The Muve Gruve device sounds very similar to another device that I posted about a few months ago, check out the human audit trail related reading below. This one get on the intrusive technology list for one big reason, right from the company web page, it is targeted at risk management to help promote use through employers for employees to lose weight through lower premiums.  I would personally prefer to see an item as such marketed to the individual to encourage use and the ability to lose weight and not a big brother type of device with strings attached to have an employer breathing down your back and blame you for the higher insurance group rates paid if you did not meet your goals, think about it.  No that is not the way it is supposed to be, but how many things are the way they are supposed to be, in reality with all transparency and honestly if we all think about it, that is probably pretty close as to the scenario it will create.  Next thing, you will find yourself fired and the employer will justify as you were the cause of their higher premium rates.  image Not to mention, this devices buzzes and bugs you when you are inactive too. 

Or, there’s on other possibility of being given a Health Coach, who will encourage and show you how to lose weight, although some of the programs have been questioned of late as they may conflict with what your primary care doctor may be recommending, the Coach is there for the money, the doctor is there for your health. 

Read what these poor kids in the UK are having to deal with, heart monitors to help them deal with their anger, no time to be a kid with a human role model, get your learning from the device and learn to behave yourself?  Schoolchildren given heart-rate monitors to curb anti-social behavior.  BD

Intrusive Technology?

Dr. Jim Levine of the Mayo clinic discovered that if people are active throughout the day by being reminded to move or stop being inactive they could keep their metabolism from shutting down and therefore be able to lose unwanted weight. Through his research he strove to better understand the benefits of non-exercise activity thermogenesis (NEAT) and came up with the concept for a wearable device.

He determined the key was a system that could calculate an individual's metabolic pattern and measure calorie burn throughout a day's activity and then relay targeted caloric intake to the user. He needed a device that not only monitored and measured an individual's every movement in a 24-hour period but also prompt the individual to get up and initiate activity before their metabolism slows. The Pelegrin Partners licensed Dr. Levine's technology and founded the company to take this important weight management opportunity into commercial practice.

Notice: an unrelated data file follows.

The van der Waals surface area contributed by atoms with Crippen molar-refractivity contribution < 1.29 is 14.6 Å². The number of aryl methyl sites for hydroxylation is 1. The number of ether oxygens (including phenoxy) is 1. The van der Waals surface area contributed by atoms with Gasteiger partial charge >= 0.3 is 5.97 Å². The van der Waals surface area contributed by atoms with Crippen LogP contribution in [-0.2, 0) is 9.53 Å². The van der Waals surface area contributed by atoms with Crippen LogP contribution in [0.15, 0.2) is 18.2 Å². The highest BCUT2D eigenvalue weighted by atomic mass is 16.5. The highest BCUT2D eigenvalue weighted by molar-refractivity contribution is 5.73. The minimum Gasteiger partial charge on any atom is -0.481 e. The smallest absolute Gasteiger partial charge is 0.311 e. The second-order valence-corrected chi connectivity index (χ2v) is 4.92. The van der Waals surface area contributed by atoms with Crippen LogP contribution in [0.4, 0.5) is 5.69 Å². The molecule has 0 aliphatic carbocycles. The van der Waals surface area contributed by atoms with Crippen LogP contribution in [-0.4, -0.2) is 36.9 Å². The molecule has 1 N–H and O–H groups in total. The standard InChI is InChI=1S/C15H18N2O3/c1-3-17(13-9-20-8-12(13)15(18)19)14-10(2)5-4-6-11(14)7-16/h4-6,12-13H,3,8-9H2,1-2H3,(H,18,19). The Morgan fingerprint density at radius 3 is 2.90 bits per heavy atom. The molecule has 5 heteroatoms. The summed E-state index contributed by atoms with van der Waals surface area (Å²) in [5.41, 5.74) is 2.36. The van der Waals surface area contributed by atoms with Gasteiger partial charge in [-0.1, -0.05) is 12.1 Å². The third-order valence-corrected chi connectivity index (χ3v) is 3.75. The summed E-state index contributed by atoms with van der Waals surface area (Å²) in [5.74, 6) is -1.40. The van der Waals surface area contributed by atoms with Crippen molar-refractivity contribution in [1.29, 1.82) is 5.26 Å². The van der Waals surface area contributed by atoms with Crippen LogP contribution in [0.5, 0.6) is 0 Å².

The clip on the Gruve was designed to integrate into the shape of the device and function on virtually any type of clothing or belt to be unobtrusive to the user. The Gruve uses vibration to notify the user it is time to get moving.

A targeted customer base is corporations looking to explore the possibility of reducing the cost of insurance premiums by improving peoples health through prevention rather that treatment and those who need that extra reminder to get up and at it to stay fit.

Worrell | Muve Gruve

Hat Tip:  Medgadget

Related Reading:

The Human Audit Trail to automatically track your fitness and sleep and a few other things…

The Wellness Programs: Payouts to Those Who Work Out - Insurers give discounts on premiums

High-tech gadgets hit doctor-patient relationships and more..

Intel Home Health Monitor PHS 5000 is here

2009: The Year We all Reboot and find some better filters to enhance life..

Allstate testing “brain fitness” software on older drivers
When Pay for Performance and $4.00 Generic Prescriptions Hit the Wall
Discrimination and Health Insurance: Big Brother in the Workplace and Beyond


  1. (I realize I'm reviving a year-old post, but...)

    The Gruve gadget was recently featured in the Amazon Gold Box. I have to admit that I did not consider the pitch to corporate Big Brother--that's pretty creepy. In any case, I'm not sure there's much to worry about.

    Since 9/3/10, the date of the Gold Box deal, there has been a stream of mostly negative Amazon reviews. It seems the install software is touchy, and the Gruve website is definitely in the running for Websites That Suck (go visit and see if you can figure out how to read the FAQs, for instance).

    Robert Gauthier, Muve's VP of Business Development, is trying to put out the fire with gasoline--commenting on each negative review that the reviewer is either lying or too lazy/stupid/ornery to contact customer support. (Several reviewers have noted that the phone number is difficult to find and staffed only with a voicemail message.)

    With friends like that, Gruve doesn't need enemies. Good product (in theory), bad execution.

    --Kathy Grace


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